Sequeira v. Alameda County, No. 3:2006cv01413 - Document 50 (N.D. Cal. 2008)

Court Description: AMENDED ORDER GRANTING SUMMARY JUDGMENT (SIGNATURE ADDED) re 48 Order on Ex Parte Application,,,, Order on Motion for Summary Judgment,, Order on Motion in Limine,,,,,. Signed by Judge Maria-Elena James on 12/10/2008. (mejlc1, COURT STAFF) (Filed on 12/10/2008)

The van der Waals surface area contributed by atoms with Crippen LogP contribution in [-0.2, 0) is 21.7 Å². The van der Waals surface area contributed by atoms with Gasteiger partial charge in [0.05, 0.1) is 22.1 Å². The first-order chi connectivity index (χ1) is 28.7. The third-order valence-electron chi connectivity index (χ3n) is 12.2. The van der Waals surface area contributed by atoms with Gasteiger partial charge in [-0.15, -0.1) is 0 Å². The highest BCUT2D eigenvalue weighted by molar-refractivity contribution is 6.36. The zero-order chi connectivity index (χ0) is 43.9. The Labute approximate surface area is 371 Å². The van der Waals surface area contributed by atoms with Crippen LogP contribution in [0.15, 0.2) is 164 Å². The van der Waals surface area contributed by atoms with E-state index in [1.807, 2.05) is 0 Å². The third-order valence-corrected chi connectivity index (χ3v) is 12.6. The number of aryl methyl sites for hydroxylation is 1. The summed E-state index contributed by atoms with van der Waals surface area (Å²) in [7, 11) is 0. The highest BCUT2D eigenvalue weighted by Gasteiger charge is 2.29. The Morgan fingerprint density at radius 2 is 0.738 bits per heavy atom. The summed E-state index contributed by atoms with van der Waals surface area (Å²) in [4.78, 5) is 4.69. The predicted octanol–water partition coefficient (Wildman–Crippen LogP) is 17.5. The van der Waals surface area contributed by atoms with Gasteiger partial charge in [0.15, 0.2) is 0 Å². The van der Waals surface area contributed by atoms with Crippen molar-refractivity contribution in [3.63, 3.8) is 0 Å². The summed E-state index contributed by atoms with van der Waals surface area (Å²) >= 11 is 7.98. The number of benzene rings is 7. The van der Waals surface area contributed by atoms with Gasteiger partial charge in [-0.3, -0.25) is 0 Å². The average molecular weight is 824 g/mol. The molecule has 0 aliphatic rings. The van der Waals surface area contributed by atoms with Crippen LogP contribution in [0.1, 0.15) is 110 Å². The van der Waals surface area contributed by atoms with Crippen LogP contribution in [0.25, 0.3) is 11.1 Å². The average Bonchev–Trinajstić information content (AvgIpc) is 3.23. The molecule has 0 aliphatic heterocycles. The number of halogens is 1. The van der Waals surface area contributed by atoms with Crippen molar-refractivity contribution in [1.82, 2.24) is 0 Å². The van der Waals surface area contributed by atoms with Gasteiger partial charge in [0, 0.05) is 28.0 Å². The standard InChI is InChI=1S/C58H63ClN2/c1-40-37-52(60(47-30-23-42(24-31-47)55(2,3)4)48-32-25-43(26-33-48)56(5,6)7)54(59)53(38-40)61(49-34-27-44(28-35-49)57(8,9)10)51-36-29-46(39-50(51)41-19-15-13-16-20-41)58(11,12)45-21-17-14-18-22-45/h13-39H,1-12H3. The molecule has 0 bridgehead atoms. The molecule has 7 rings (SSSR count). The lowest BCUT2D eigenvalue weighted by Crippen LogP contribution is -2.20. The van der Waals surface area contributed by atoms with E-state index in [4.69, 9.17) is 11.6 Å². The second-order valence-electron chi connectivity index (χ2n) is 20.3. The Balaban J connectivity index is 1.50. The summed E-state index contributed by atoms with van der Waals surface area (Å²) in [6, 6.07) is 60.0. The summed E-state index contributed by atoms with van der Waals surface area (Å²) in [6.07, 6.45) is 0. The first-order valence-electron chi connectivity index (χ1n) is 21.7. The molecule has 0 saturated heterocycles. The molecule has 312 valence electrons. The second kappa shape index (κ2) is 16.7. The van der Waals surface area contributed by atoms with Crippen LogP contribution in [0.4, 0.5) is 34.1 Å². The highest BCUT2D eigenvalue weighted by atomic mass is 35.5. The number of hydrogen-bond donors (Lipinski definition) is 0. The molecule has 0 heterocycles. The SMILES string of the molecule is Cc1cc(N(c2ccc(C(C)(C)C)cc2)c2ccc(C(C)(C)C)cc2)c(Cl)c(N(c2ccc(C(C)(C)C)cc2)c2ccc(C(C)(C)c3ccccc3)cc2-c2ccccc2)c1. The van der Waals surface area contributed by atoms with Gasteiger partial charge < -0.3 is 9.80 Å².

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Sequeira v. Alameda County Doc. 50 1 2 3 4 5 6 7 8 IN THE UNITED STATES DISTRICT COURT 9 FOR THE NORTHERN DISTRICT OF CALIFORNIA United States District Court For the Northern District of California 10 11 TOM SEQUEIRA, 12 No. C 06-01413 MEJ AMENDED ORDER GRANTING DEFENDANT'S MOTION FOR SUMMARY JUDGEMENT Plaintiff, 13 vs. 14 ALAMEDA COUNTY INDIVIDUALLY, et al., 15 Defendants. / 16 17 I. 18 19 20 21 22 23 24 Plaintiff Tom Sequeira, a former employee of Alameda County, filed a complaint against the County of Alameda under Title VII of the Civil Rights Act of 1964, 42 U.S.C. § 2000e et. seq. ("Title VII"), the California Fair Employment and Housing Act, California Government Code § 12904(a) ("FEHA"), and 42 U.S.C. § 1983. Plaintiff also alleges causes of action for Negligence, Negligent Infliction of Emotional Distress, and Breach of Contract and Covenant of Good Faith and Fair Dealing. On January 12, 2007, Defendant filed the present Motion for Summary Judgment. For the reasons set forth below, the Court GRANTS Defendant's motion. 25 26 INTRODUCTION II. A. BACKGROUND Factual Background 27 28 The evidence submitted by the parties indicates the following: Dockets.Justia.com 1 2 3 4 5 6 7 8 9 United States District Court For the Northern District of California 10 11 12 13 14 15 16 17 18 19 20 21 22 23 24 25 26 Plaintiff Tom Sequeira ("Plaintiff") was first employed by Defendant The County of Alameda ("Defendant") as a Clerk II in 1990. This is a civil service position for which Plaintiff took a civil service examination. Plaintiff started working in the Clerk Recorder's office in 1997. In approximately 1999, his title changed from a "Clerk" to a "Clerk Recorder." Plaintiff was promoted to Clerk Recorder II sometime before 2001. In mid-2001, Plaintiff began working in the Recording Department under Roz Johnson. Plaintiff alleges that he was discriminated against because of the color of his skin. Plaintiff believes he was the target of progressive disciplinary procedures, which were unmeritorious, and that a three-year campaign to terminate him began September 11, 2001 and ended in his forced resignation. (Compl. ¶ 16, 96). On September 11, 2001, events occurred that Plaintiff interpreted as discriminatory. First, when he walked into the building he heard the deputy sheriff say, "He just came in. He just walked in." Plaintiff was the only person that had just walked in, and he interpreted this statement as being discriminatory because there was no reason for anyone to be asking why he was there. When Plaintiff arrived in his department that morning, a fellow employee looked at him and said "Osama." When he spoke to the lead clerk that morning, her eyes were staring, her nostrils were flared, and she didn't blink. At approximately 5 minutes to 9 a.m., Plaintiff's supervisor told him he could go home. He looked up at the ceiling and said, "Thank god." In response, his supervisor yelled out loudly, "People are dying here and you are going 'yahoo.'" Plaintiff did not make any complaints to any supervisors about the Deputy, the lead clerk, or his supervisor. When Plaintiff returned to work after September 11, 2001, he called Ms. Johnson and told her that he needed to speak to her in her office with the door open. When he walked into her office, Ms. Johnson lunged at the door and shut it, yelling, "in my office I'll do what I want." Ms. Johnson then yelled something to the effect of "I don't care where you come from or who you are." Plaintiff interpreted this statement as being discriminatory, though he never complained to anyone about the incident. A day or two after September 11, 2001, Plaintiff was walking behind two coworkers when 27 28 2 1 2 3 4 5 6 7 8 9 United States District Court For the Northern District of California 10 11 12 13 14 15 16 17 18 19 20 21 22 23 24 25 26 one of them began to increase her pace and stated, "You'll never know what they do next." Plaintiff interpreted this statement as being discriminatory since it appeared that these co-workers were in fear of him. Sometime during the week of September 11, 2001, Plaintiff alleges that one of his coworkers referred to him as "Taliban." Plaintiff never reported any of the above incidents to any supervisor. Plaintiff could not recall any other comments made to him by Alameda County employees that he interpreted as being discriminatory. On September 21, 2001, Plaintiff shared concerns he had regarding how he had been treated after September 11, 2001, with personnel officer Kevin Hing. Mr. Hing documented this conversation in an email and a memo to Plaintiff, dated September 24, 2001. Thereafter, Mr. Hing met with members of the Auditor-Controllers Agency ("Agency") and informed them of the need to be tolerant in light of the events of September 11, 2001. Mr. Hing also encouraged Plaintiff to make a formal complaint, which would be duly investigated. Plaintiff responded to Mr. Hing by sending an email thanking him for his concern and stating he would report his concerns to Kate Quick, the personnel and affirmative action officer for the Agency, as soon as he got a chance. Mr. Hing responded by email, confirming that the Agency was committed to ensuring that it provides a work environment free of discrimination and encouraging Plaintiff to report his complaint to Ms. Quick so that the matter could be thoroughly investigated. On November 5, 2001, Mr. Hing followed up with Plaintiff as to whether he'd submitted his concerns and if there was anything more he could do to address Plaintiff's concerns. Plaintiff responded that there were no concerns to address. Due to the insufficient detail to substantiate Plaintiff's claims, Mr. Hing informed Plaintff via email on November 8, 2001 that he considered the matter closed. He asked Plaintiff to advise him immediately if he experienced or witnessed any act of discrimination at any time. Plaintiff responded "Thank-you" to the email. Plaintiff never advised Mr. Hing that he had witnessed or experienced any other acts of discrimination after this, but stated that he closed the matter for fear of losing his job. On November 6, 2001, Plaintiff received an email from his supervisor, Roz Johnson, telling 27 28 3 1 2 3 4 5 6 7 8 9 United States District Court For the Northern District of California 10 11 12 13 14 15 16 17 18 19 20 21 22 23 24 25 26 clerks in the department to use only the front and not the back door. Plaintiff was offended by the email and sent a response including the statement "I am not used to this "Getto" (sic) type behavior and expect to conduct business in a professional manner with mutual respect." This letter prompted a meeting with the involved parties in the Human Resources Office, where Ms. Johnson told Plaintiff she was offended by his use of the work ghetto in his email because she took it as a racial epithet. Plaintiff stated that he did not mean it that way and only meant to imply that Ms. Johnson's behavior was not professional. Plaintiff received a letter of reprimand from Kate Quick and was formally reprimanded. Plaintiff was advised that a further instance would result in additional discipline, up to and including termination. Plaintiff sent an apology email to Ms. Johnson. On November 15, 2001, Plaintiff requested of Mr. Hing that he be removed from cross-training in Ms. Johnson's department. Mr. Hing counseled Plaintiff that his cross-training was required in order for Plaintiff to receive a promotion, and Plaintiff agree to complete the cross-training. Plaintiff was ultimately promoted to Clerk-Recorder Specialist III on August 5, 2002. On November 19, 2001, Plaintiff sent a letter to some of his coworkers, which laid out a plan to oust Ms. Johnson from her position as supervisor of the department. The letter was addressed to "My Dear Filipino Americans." One of the recipients of the letter brought it to the attention of Mr. Hing and as a result, Mr. Hing met with Plaintiff and presented him with a notice of recommendation of disciplinary action, recommending a five-day suspension without pay. Mr. Hing also counseled the Plaintiff on appropriate ways to effectively address problems he was having with his supervisor. Plaintiff requested a Skelly hearing to contest the recommendation and the hearing was held on December 20, 2001. At the hearing, the email to Ms. Johnson and the letter to "My Dear Filipino Americans" were addressed. The Skelly hearing officer issued her opinion on January 7, 2002, and recommended that Plaintiff be suspended for three days for willful disobedience, insubordination, and discourteous treatment of the public or fellow employees. On January 8, 2002, Plaintiff was notified that he was to be suspended for three days, beginning January 15, 2002. Plaintiff did not appeal the action to the civil service commission. After Plaintiff's hearing and 27 28 4 1 2 3 4 5 6 7 8 9 United States District Court For the Northern District of California 10 11 12 13 14 15 16 17 18 19 20 21 22 23 24 25 26 resulting suspension, he did not have any further issues with Ms. Johnson and was ultimately promoted out of her department to Clerk-Recorder Specialist III in August of 2002. Plaintiff's alleged further misconduct on the job resulted in a second Skelly hearing in August of 2003. The allegations relating to this hearing arose out of an investigation into the misuse and abuse of the computer email system as a result of inappropriate emails sent and received by employees. Approximately 19 employees received some form of discipline as a result of this investigation. The inappropriate use of email investigation revealed multiple emails, many of which were perceived as offensive, that were sent and received by Plaintiff. As a result of the investigation and Plaintiff's record of past disciplinary action, he was sent a notice of intent to discipline with a recommendation for termination on July 11, 2003. Plaintiff was placed on administrative leave for six months pending the completion of the investigation and a second Skelly hearing. Plaintiff contends that some of the emails were planted in his inbox, and that management planted some of the emails to get rid of him, though he could not specify who did so, or why. A Skelly hearing concerning this matter was held on August 8, 2003 and the result was a recommendation for a tenday suspension. The hearing officer did not recommend termination, and Plaintiff was ultimately suspended for ten working days from October 27, 2003 through November 10, 2003. On October 26, 2004, a female coworker of Plaintiff's complained to Mr. Hing about Plaintiff's inappropriate behavior. This employee, Sonja Basra, alleged that Plaintiff pulled her hair on three occasions and made comments to her that she believed were sexual in nature when showing her a photograph. Ms. Basra also informed Mr. Hing that other clerks had told her that Plaintiff made inappropriate comments about customers and provided Mr. Hing the names of those coworkers. Plaintiff denies that he pulled Ms. Basra's hair. He stated that he touched her hair while he was asking her about how she got it highlighted since his daughter had asked him to highlight her hair. Plaintiff disputes that the comments made to Ms. Basra when showing her a photograph of himself as a younger man were of a sexual nature. Mr. Hing interviewed several of Plaintiff's coworkers who informed him that Plaintiff frequently and repeatedly made inappropriate comments 27 28 5 1 2 about female customers, using inappropriate terms to describe their body parts. Plaintiff denied making any inappropriate comments about female customers. 3 4 5 6 7 8 9 United States District Court For the Northern District of California 10 11 12 13 14 15 16 17 18 As a result of the investigation prompted by Ms. Basra's complaints, a notice of intent to discipline Plaintiff by terminating him was sent to him on November 12, 2004. Plaintiff believes that somehow, through the manner of Mr. Hing's investigation, all of the individuals involved were coaxed into saying things that never happened. Plaintiff requested a Skelly hearing and was placed on administrative leave between November 12, 2004 and December 16, 2004. A third Skelly hearing was held on December 16, 2004 and the agency recommended Plaintiff's termination. At the hearing, through his union representative, Plaintiff was offered the option of resigning in lieu of termination. Plaintiff accepted this offer and eventually submitted a letter to Mr. Hing stating that he wished to resign, effective February 4, 2005. Plaintiff could not recall any statements made by Mr. Hing in the meetings leading up to the third Skelly hearing which he perceived as discriminatory, and there were no statements at the hearing which Plaintiff found discriminatory. Nothing was said during the hearing which made Plaintiff think he was being terminated because of his race. Plaintiff never raised the issue that he was being discriminated against because of the color of his skin or his race to Mr. Hing after September 25, 2001 except for when he raised the issue as a defense at his Skelly hearings. Plaintiff's last day of employment by with Alameda County was February 4, 2005. 19 20 21 B. Procedural Background On February 24, 2006, Plaintiff filed a complaint against Defendant in the United States 22 District Court, Civil Action No. C06-01413. Defendant timely filed an Answer to the Complaint. 23 The case was originally assigned to/ was originally filed with MEJ for ADR. 24 On June 23, 2006, in accordance with the provisions of 28 U.S.C. 636(c), all parties 25 voluntarily consented to have a United States magistrate judge conduct any and all further 26 proceedings in the case, including trial, and order the entry of a final judgment. 27 28 6 1 On November 20, 2006, Defendant filed a Disclosure of Expert Witnesses. 2 3 4 On January 12, 2007, Defendant filed a Motion for Summary Judgment, a Separate Statement of Undisputed Material Facts, and the Declaration of Andrea S. Carlisle in support thereof. 5 6 On February 9, 2007, Plaintiff filed an Affidavit in Opposition to Defendant’s motion, as well as Objections to Evidence in Opposition to Defendant's motion. 7 On February 14, 2007, Plaintiff filed a Reply to Plaintiff's Documents filed in Opposition. 8 On February 15, 2007, the Court held a hearing on the matter. 9 United States District Court For the Northern District of California 10 11 III. A. 12 13 14 15 16 17 18 19 20 21 22 23 24 25 26 DISCUSSION Venue and Jurisdiction Venue is proper in the Northern District of California because the events or omissions giving rise to Plaintiff's claims occurred in Alameda County, which is located within the Northern District. 28 U.S.C. §§ 84, 1391(b). This Court has federal question jurisdiction over this action brought under Title VII and 42 U.S.C. § 1983. 28 U.S.C. § 1331. Courts look to federal interpretations of discrimination law when interpreting the provisions of FEHA, and therefore the federal and state discrimination claims should be analyzed together. Nidds v. Schindler Elevator Corp., 113 F.3d 912, 916 (9th Cir. 1996), cert. denied, 522 U.S. 950 (1997); 28 U.S.C. § 1367. B. Legal Standard Summary judgment is proper when the pleadings, discovery and affidavits "show that there is no genuine issue as to any material fact and that the moving party is entitled to judgment as a matter of law." Fed. R. Civ. P. 56(c). An issue is "genuine" only if there is a sufficient evidentiary basis on which a reasonable fact finder could find for the nonmoving party, and a dispute is "material" only if it could affect the outcome of the suit under governing law. Anderson v. Liberty Lobby, Inc., 477 U.S. 242, 248-49 (1986). The moving party bears the initial responsibility of informing the court of the basis for its 27 28 7 1 2 3 4 5 6 7 8 9 United States District Court For the Northern District of California 10 11 12 13 14 15 16 17 18 19 20 21 22 23 24 25 26 motion and identifying those portions of the pleadings, discovery and affidavits that it believes demonstrate the absence of a genuine issue of material fact. Celotex Corp. v. Catrett, 477 U.S. 317, 323 (1986). On an issue for which the opposing party will have the burden of proof at trial, the moving party need only point out "that there is an absence of evidence to support the nonmoving party's case." Id. at 325. A party opposing a properly supported motion for summary judgment "may not rest upon the mere allegations or denials of [that] party's pleading, but . . . must set forth specific facts showing that there is a genuine issue for trial." Fed. R. Civ. P. 56(e); see also Liberty Lobby, 477 U.S. at 248. When the nonmoving party relies only on its own affidavits to oppose summary judgment, it cannot rely on conclusory allegations unsupported by factual data to create an issue of material fact. United States v. 1 Parcel of Real Property, 904 F.2d 487, 492 n.3 (9th Cir. 1990) (citing Marks v. United States, 578 F.2d 261, 263 (9th Cir. 1978). However, the opposing party need not produce evidence in a form that would be admissible at trial in order to avoid a summary judgment. Celotex, 477 U.S. at 324. Nor must the opposing party show that the issue will be resolved conclusively in its favor. Liberty Lobby, 477 U.S. at 248-49. All that is necessary is sufficient evidence supporting the asserted factual dispute and requiring a jury or judge to resolve the parties' differing versions of the truth at trial. Id. The Court's function on a summary judgment motion is not to make credibility determinations or weigh conflicting evidence with respect to a disputed material fact. T.W. Elec. Serv. v. Pacific Elec. Contractors Ass'n, 809 F.2d 626, 630 (9th Cir. 1987). Rather, the evidence and inferences to be drawn from the facts must be viewed in the light most favorable to the nonmoving party. Id. at 631. However, in determining whether to grant or deny summary judgment, it is not a court's task "to scour the record in search of a genuine issue of triable fact." Keenan v. Allan, 91 F.3d 1275, 1279 (9th Cir. 1966). Rather, a court is entitled to rely on the nonmoving party to identify with reasonable particularity the evidence that precludes summary judgment. Id. 27 28 8 1 2 3 4 5 6 7 8 9 B. Application to the Case at Bar As Defendant moves for summary judgment on all Plaintiff's causes of action, the Court shall herein address each cause of action: (1) whether Defendant discriminated against Plaintiff based on his color in violation of Title VII and FEHA; (2) whether Defendant violated Plaintiff's civil rights in violation of 42 U.S.C. § 1983; (3) whether Defendant owed a duty to Plaintiff to ensure that he was not discriminated against or left in a hostile environment and whether that duty was breached; (4) whether Defendant is liable for Negligent Infliction of Emotional Distress for breaching the above duty, if owed to the Plaintiff; and (5) whether Defendant's action effected a Breach of Contract and Covenant of Good Faith And Fair Dealing. United States District Court For the Northern District of California 10 11 1. Whether Defendant discriminated against Plaintiff based on his color in violation of Title VII and FEHA. 12 13 14 15 16 17 18 19 20 21 22 23 24 25 26 To establish that Defendant unlawfully fired Plaintiff based on his color, Plaintiff must prove a prima facie case of discrimination under both Title VII and FEHA. See McDonnell Douglas Corp. v. Green, 411 U.S. 792, 802 (1973). Should the Plaintiff meet his burden, the burden then shifts to the Defendant to show a legitimate and nondiscriminatory reason for its actions. Washington v. Garrett, 10 F.3d 1421, 1433 (9th Cir. 1994). If the Defendant meets this burden, the Plaintiff must demonstrate that the reasons given by the Defendant were merely a pretext for discrimination. Id. If Plaintiff's evidence to refute Defendant's legitimate reason for termination is totally lacking, Defendant is entitled to summary judgment. Wallis v. J.R. Simplot Co., 26 F.3d 885, 890-91 (9th Cir. 1994). California courts apply this same analysis in FEHA cases due to the similarity of the California and federal discrimination laws. Guz v. Bechtel National Inc., 24 Cal. 4th 317, 354. To make a prima facie showing of discrimination, Plaintiff must prove that: "(1) he was a member of a protected class, (2) he was . . . performing competently in the position he held, (3) he suffered an adverse employment action, such as termination, demotion, or denial of an available job, and (4) some other circumstance suggests discriminatory motive." Id. at 355; see McDonnell 27 28 9 1 2 3 4 5 6 7 8 9 United States District Court For the Northern District of California 10 11 12 13 14 15 16 17 18 19 20 21 22 23 24 25 Douglas Corp., 792 U.S. at 802. Of these elements, Plaintiff has shown conclusively only that he is a member of a protected class, thereby fulfilling the first element. As to the second element, the Court finds that while at times, Plaintiff may have satisfactorily performed his job duties, Plaintiff failed to perform his position competently, resulting in discipline on multiple occasions and Plaintiff's eventual resignation in lieu of termination. Even if Plaintiff were able to prove that he had performed his duties competently, he cannot make a prima facie showing of discrimination because he is unable to point to any evidence that suggests a discriminatory motive in any of the disciplinary actions against him. The facts show that Plaintiff violated County policies concerning willful disobedience, insubordination, discourteous treatment of the public or fellow employees, appropriate email use, and sexual harassment, and was disciplined accordingly. Plaintiff's own inappropriate conduct is documented, but his allegations concerning the alleged discriminatory treatment directed at him are unsubstantiated by any evidence, other than his own allegations. There is a lack of evidence suggesting that any of the disciplinary actions taken by Defendant against Plaintiff were implemented because of his skin color. All of Plaintiff's allegations regarding incident and comments which he perceived were discriminatory occurred in the weeks following September 11, 2001. When Plaintiff reported these issues to Mr. Hing, a meeting was held to remind staff to be tolerant in light of the recent tragic events. Mr. Hing advised Plaintiff to provide more detailed information so that his allegations could be thoroughly investigated, and Plaintiff declined to do so, informing Mr. Hing that there were no concerns to address. Mr. Hing informed Plaintiff that the matter was closed and Plaintiff thanked him. The undisputed facts indicated that the subsequent disciplinary actions taken by Defendant over the next three years were prompted by Plaintiff's own violations of County policies. There are no facts that tie the incidents and comments that occurred on and shortly after September 11, 2001 to the disciplinary actions prompted by Plaintiff's misconduct on the job. There is no evidence suggesting that any of the disciplinary actions taken by Defendant against the Plaintiff had anything to do with the incidents 26 27 28 10 1 2 3 4 5 6 7 8 9 United States District Court For the Northern District of California 10 11 12 13 14 15 16 17 18 19 20 21 22 23 24 25 26 with his coworkers that Plaintiff perceived as discriminatory, and the Court finds that Plaintiff failed to establish a prima facie case of discrimination. Because he cannot prove a prima facie case of discrimination, Defendant is not required to show legitimate, non-discriminatory reasons for instituting discriminatory actions against Plaintiff, though Defendant has proved that such reasons exist. Plaintiff has also failed to establish that a genuine issue of material fact exists as to whether Defendant's legitimate, non-discriminatory reasons for disciplinary action against the Plaintiff were a pretext for discrimination based on his color, see, Texas Dept. of Community Affairs v. Burdine, 450 U.S. 248, 254-56 (1981); Guz, 24 Cal. 4th at 355-56, entitling Defendant to summary judgment. Wallis, 26 F.3d at 890-91. The undisputed facts demonstrate that the actions taken by Defendant were based on legitimate, nondiscriminatory purposes. There is ample evidence that the County based its disciplinary actions on the information provided to Agency human resources personnel indicating that Plaintiff: made comments his supervisors perceived as racist, categorized co-workers as "My Dear Filipino Americans," sent and received inappropriate emails, allegedly pulled a coworkers hair and made sexually suggestive comments to her, and allegedly made comments to coworkers about female customers. Defendant clearly had legitimate reasons for imposing disciplinary actions against Plaintiff and followed civil service rules in affording Plaintiff an opportunity to oppose those actions at three Skelly hearings. Even if Plaintiff believes that his actions were not sufficient to support the discipline imposed, Defendant's reasons may still be considered legitimate and non-discriminatory. Courts require only that the employer "honestly believed its reason for its actions, even if its reason is foolish or trivial or even baseless," which is far from the case here. Villiarmo v. Aloha Island Air, Inc., 281 F.3d 1054, 1063 (9th Cir. 2002). The undisputed facts show that Defendant suspended Plaintiff and ultimately terminated his employment because it honestly believed he had violated its policies. Plaintiff cannot meet his burden of establishing that a discriminatory purpose motivated Defendant's conduct, or that the stated reason for discipline should not be believed. See, Texas Dept. 27 28 11 1 2 3 4 of Community Affairs, 450 U.S. at 256. There is no evidence that the County was motivated to take action against the Plaintiff due to the color of his skin. The Court finds that summary judgment is appropriate with respect to Plaintiff's first cause of action for racial discrimination under Title VII and FEHA. 5 6 2. Whether Defendant violated Plaintiff's civil rights in violation of 42 U.S.C. § 1983 7 8 9 United States District Court For the Northern District of California 10 11 12 13 14 15 16 17 18 19 20 21 22 23 24 25 26 Plaintiff alleges that Defendant violated his civil rights. For the County to be liable for a civil rights violation under this statute, Plaintiff's injury must result from the implementation of "an official government policy or custom." Davis v. Ellensburg, 869 F.2d 1230, 1233 (9th Cir. 1989) (citing Monell v. New York City Dept. of Social Services, 436 U.S. 658, 694 (1978). Municipalities may not be held liable under Section 1983 by a respondeat superior theory. Monell, 436 U.S. at 691-92. To prove that a municipality has violated his constitutional rights under Section 1983, Plaintiff must show: "(1) that he possessed a constitutional right of which he was deprived; (2) that the municipality had a policy; (3) that this policy 'amounts to deliberate indifference' to the plaintiff's constitutional right; and (4) that the policy is the 'moving force behind the constitutional violation.'" Oviatt v. Pearce, 954 F.2d 1470, 1474 (9th Cir. 1992) (internal quotations omitted.) Plaintiff has failed to point to any facts demonstrating that Defendant had a policy which caused a violation of Plaintiff's civil rights. There is no evidence that any of the disciplinary actions were imposed as a result of a policy of Defendant that was discriminatory and therefore amounted to a constitutional violation. Because Plaintiff cannot point to a policy which was the moving force behind any constitutional violation, the Court finds that there is insufficient evidence to establish municipal liability under Monell. The undisputed facts above support Defendant's contention that the actions taken against Plaintiff were for legitimate, non-discriminatory reasons, and Plaintiff is unable to rebut those reasons or to provide evidence that Defendant acted with an intent to discriminate. "A plaintiff who 27 28 12 1 2 3 4 5 fails to establish intentional discrimination for purposes of Title VII . . . also fails to establish intentional discrimination for purposes of Section 1983." Sischo-Nownejad v. Merced Community College, 934 F.2d 1104, 1112 (9th Cir. 1991) (superseded by statute on other grounds as stated in Dominguez-Curry v. Nevada Transp. Dept., 424 F.3d 1027, 1041 (9th Cir. 2005)). The Court grants summary judgment as to Plaintiff's second cause of action. 6 7 8 3. Whether Defendant owed a duty to Plaintiff and breached it, causing Defendant to be liable for Negligence and Negligent Infliction of Emotional Distress United States District Court For the Northern District of California 9 10 This Court has jurisdiction over Plaintiff's related state law claims. 28 U.S.C. § 1367. The 11 Erie doctrine applies when a federal court hears state law claims, so California state law will apply 12 as to the negligence claims. Yount v. Acuff Rose-Opryland, 103 F.3d 830, 835 fn. 6 (9th Cir. 1996). 13 The California Tort Claims Act has abolished the common-law cause of action of negligence as to 14 governmental entities. In California, there must be a statute providing that a governmental entity 15 can be held liable for a certain act, otherwise there is no liability "for an injury, whether such injury 16 arises out of an act or omission of the public entity or public employee or any other person." Cal. 17 Gov't. Code § 815. "Direct tort liability of public entities must be based on a specific statute 18 declaring them to be liable, or at least creating some specific duty of care, and not on the general tort 19 provisions of Civil Code section 1714. Otherwise, the general rule of immunity for public entities 20 would be largely eroded by the routine application of general tort principles." Eastburn v. Regional 21 Fire Protection Authority, 31 Cal. 4th 1174, 1183 (2003). No statute exists declaring that the 22 County can be held liable on a theory of general negligence, or a theory of negligent infliction of 23 emotional distress. No statute exists that gives rise to a specific duty of care. Plaintiff has been 24 unable to point to any statute for precisely these reasons. 25 26 Even if a statute did exist for these causes of action, Defendant is immune under two provisions of the California Government Code. Section 820.2 provides: "[e]xcept as otherwise 27 28 13 1 2 3 4 5 6 7 8 9 provided by statute, a public employee is not liable for an injury resulting from his act or omission where the act or omission was the result of the exercise of the discretion vested in him, whether or not such discretion be abused." Cal. Gov't. Code § 820.2. Section 815.2(b) further provides that "a public entity is not liable for an injury resulting from an act or omission of an employee of the public entity where the employee is immune from liability. Cal. Gov't. Code § 815.2(b). Defendant and its employees were well within their discretion to institute disciplinary action against Plaintiff and to seek his resignation. See, Summers v. City of Cathedral Hill, 225 Cal.App.3d 1047, 1064 (1990). The determination to institute disciplinary proceedings and to seek Plaintiff's resignation were discretionary acts, so Defendant and its employees are immune from liability. United States District Court For the Northern District of California 10 11 12 13 14 15 16 17 18 19 20 21 22 23 24 Plaintiff has also failed to present a tort claim to the Alameda County Board of Supervisors, as required by California Gov't. Code § 945.4. Presentation of a tort claim is a mandatory prerequisite to bringing any tort action against a public entity; the claim must be presented in writing and wholly or partly rejected before any tort action may be maintained. Dilts v. Cantua Elementary School Dist., 189 Cal.App.3d 27, 31 (1987). Plaintiff has therefore failed to exhaust his administrative remedies and his claim would be barred even if he were entitled to bring it in the first place. Plaintiff has failed to allege any facts that demonstrate any duty of care, breach of that duty, or causation of any damages that give rise to liability for negligence. Plaintiff has not offered evidence sufficient to show that he has suffered any emotional distress, or that Defendant caused such distress. The Court finds that Defendant is entitled to summary judgment on Plaintiff's negligence and negligent infliction of emotional distress claims. 4. Whether Defendant's actions effected a Breach of Contract and Covenant of Good Faith and Fair Dealing Plaintiff asserts that he has an employment contract with the County of Alameda. However, 25 a long line of California cases have held that public employment is conferred by statute, not by 26 contract. See e.g., Miller v. State of California, 18 Cal.3d 808, 813-14 (1977); Shoemaker v. Myers, 27 28 14 1 2 3 4 5 6 7 8 9 United States District Court For the Northern District of California 10 11 52 Cal.3d 1, 23-24 (1990); Jenkins v. County of Riverside, 138 Cal.App.4th 593, 604 (2006). "Plaintiff has also attempted to state a cause of action for breach of contract or breach of the implied covenant of good faith and fair dealing. However, because plaintiff is a civil service employee, he cannot state such a cause of action. [N]o employee has a vested contractual right to continue in employment beyond the time or contrary to the terms and condition fixed by law." Shoemaker, 52 Cal.3d at 23-24. The covenant of good faith and fair dealing is an implied term of a contract, so the existence of a contract is necessary to allege a breach of the covenant. Smith v. City and County of San Francisco, 225 Cal.App.3d 38, 49 (1990). A contractual relationship does not exist in this case. The Court finds that as a matter of law, Plaintiff cannot state a cause of action for breach of contract and the covenant of good faith and fair dealing, and grants summary judgment as to this cause of action. 12 13 14 15 16 IV. CONCLUSION For the foregoing reasons, the Court grants summary judgment in favor of the Defendant as to each cause of action alleged in Plaintiff's Complaint. Plaintiff shall take nothing by way of his complaint. All motions are hereby terminated. IT IS SO ORDERED. 17 18 Dated: December 10, 2008 19 MARIA-ELENA JAMES 20 United States Magistrate Judge 21 22 23 24 25 26 27 28 15